Soldier, fur trader, explorer, adventurer. Peter Pond's life has long been shrouded in mystery even though he mapped much of northwestern Canada and mentored explorer Sir Alexander Mackenzie. Pond's first expedition into the wilds of the northwestern territories gained him a fortune in furs and directions to a portage and river system that ultimately carried traders farther west than they had ever travelled.In The Elusive Mr. Pond: The Soldier, Fur Trader and Explorer Who Opened the Northwest (Douglas and McIntyre $34.95) Barry Gough casts a light Pond's life and times by examining memoirs, newspaper clippings, letters and journals to help reconstruct Pond's past.

From Classroom to Battlefield: Victoria High School and the First World War (Heritage House $19.95) coincides with the 100th anniversary of Victoria High School, the oldest public high school in Western Canada. Designed in 1911 by architect Francis Mawson Rattenbury, the school opened its doors in 1914 onto a new era, one vastly different from the gentle Edwardian one that preceded it. Barry Gough, a 1956 school alumni, retraces the lives of 20 former students who fought in the trenches and on the battlefields of the Somme, Vimy Ridge, Passchendaele, Amiens and other frontlines. In a poignant book about war, memory, and sacrifice, Gough weaves a thread of hopes and dreams into the realities of poison gas, trench warfare and pain, while examining the legacies the conflict left on the home front.

In 2018, writing in the Times Literary Supplement, Jan Morris declared Barry Gough's dual biography about the early 20th century relationship between Winston Churchill and Admiral John Arbuthnot Fisher as "enthralling"; and "a work of profound scholarship and interpretation."; Gough investigated how the two friends clashed over World War One strategies in his 600-page Churchill and Fisher: Titans at the Admiralty (Seaforth £35). Gough delved deeply into the collisions of their temperments, describing the work as "an inquiry into . . . the role of personality and character in the making of history"; chiefly when Churchill became First Lord of the Admiralty, the Navy's political chief, and Fisher was its First Sea Lord, its professional chief. The book chiefly arose from access to Jacky Fisher's papers.

Review of the author's work by BC Studies:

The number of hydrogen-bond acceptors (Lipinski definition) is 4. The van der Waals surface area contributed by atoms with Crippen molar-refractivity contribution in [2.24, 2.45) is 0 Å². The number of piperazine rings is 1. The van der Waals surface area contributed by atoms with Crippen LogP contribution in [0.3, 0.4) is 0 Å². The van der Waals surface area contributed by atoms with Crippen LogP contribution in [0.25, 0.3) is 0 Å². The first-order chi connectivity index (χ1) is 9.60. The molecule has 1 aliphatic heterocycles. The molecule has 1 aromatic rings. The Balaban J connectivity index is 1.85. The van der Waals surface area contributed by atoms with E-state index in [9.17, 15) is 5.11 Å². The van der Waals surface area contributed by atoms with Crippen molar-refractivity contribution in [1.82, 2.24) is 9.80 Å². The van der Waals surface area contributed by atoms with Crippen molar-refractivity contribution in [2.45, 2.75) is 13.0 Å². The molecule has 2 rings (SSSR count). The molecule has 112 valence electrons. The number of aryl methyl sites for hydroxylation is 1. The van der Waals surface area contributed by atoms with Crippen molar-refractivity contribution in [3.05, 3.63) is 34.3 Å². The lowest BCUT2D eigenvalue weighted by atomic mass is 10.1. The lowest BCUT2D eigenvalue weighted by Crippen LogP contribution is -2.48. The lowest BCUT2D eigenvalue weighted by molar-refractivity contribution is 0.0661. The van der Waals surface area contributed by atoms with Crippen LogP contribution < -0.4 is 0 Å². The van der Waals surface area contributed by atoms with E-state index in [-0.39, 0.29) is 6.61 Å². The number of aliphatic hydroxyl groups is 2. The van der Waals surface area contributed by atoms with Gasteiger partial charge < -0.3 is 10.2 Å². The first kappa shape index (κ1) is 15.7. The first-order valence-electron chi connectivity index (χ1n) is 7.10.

Clifford Sifton. Volume One: The Young Napoleon, 1861-1900
Fortune's a River: The Collision of Empires in Northwest America
From Classroom to Battlefield: Victoria High School and the First World War
Gunboat Frontier: British Maritime Authority and Northwest Coast Indians, 1846-90
Juan de Fuca's Strait: Voyages in the Waterway of Forgotten Dreams
The Northwest Coast: British Navigation, Trade, and Discoveries to 1812
The Royal Navy and the Northwest Coast of North America, 1810-1914
Searching for a Seaport: with the 1870s CPR Explorer Surveyors on the Coast of British Columbia
The Elusive Mr. Pond: The Soldier, Fur Trader and Explorer who Opened the Northwest

BOOKS:

Churchill and Fisher: Titans at the Admiralty (Seaforth £35 or Lorimer 2017) 9781459411364 $39.95 Cdn.

From Classroom to Battlefield: Victoria High School and the First World War (Heritage House 2014) $19.95 978-1-772030-05-1

The Elusive Mr. Pond: The Soldier, Fur Trader and Explorer Who Opened the Northwest (Douglas and McIntyre 2014) $34.95 978-1-77162-039-0

Juan de Fuca's Strait: Voyages in the Waterway of Forgotten Dreams (Harbour, 2012) $32.95 978-1-55017-573-8

Fortune's a River: The Collision of Empires in the Pacific Northwest (Harbour 2007). $36.95

Through Water, Ice and Fire: Schooner Nancy of the War of 1812 (Dundurn, 2006).

Britain, Canada and the North Pacific. 2004.

Fighting Sail on Lake Huron and Georgian Bay: The War of 1812 and its Aftermath. 2002.

HMCS Haida: Battle Ensign Flying. (Vanwell Publishing, 2001).

Gough, Barry M. First Across the Continent: Sir Alexander Mackenzie. (University of Oklahoma Press, 1997).

The Falkland Islands/Malvinas: the contest for empire in the south Atlantic. (Atlantic Highlands, NJ: Athlone Press, 1992).

Gough, Barry M., ed. The Journal of Alexander Henry the Younger. (Toronto: Champlain Society, 1988, 1992).

Gough, Barry M., ed. The Northwest Coast: British Navigation, Trade and Discoveries to 1812. (UBC Press, 1992).

Gunboat Frontier: British Martime Authority and Northwest Coast Indians, 1846- 1890. (UBC Press, 1984).

Gough, Barry M., ed. The Hudson's Bay Company in British Columbia: Forts Langley, Kamloops, Victoria and Simpson. Rodney Wiens...[et al.] (History Dept., Simon Fraser University, 1983).

Distant Dominion: Britain and the Northwest Coast of North America, 1579-1909 (UBC Press, 1980)

To the Arctic and Pacific with Beechey. (London: Hakluyt Society, 1973).

The Royal Navy on the Northwest Coast. (UBC Press, 1971). Reprinted, revised, as Britannia's Navy on the West Coast of North America, 1812-1914 (Victoria: Heritage House, 2016) $29.99 / 9781772031102 / See review below

[BCBW 2018]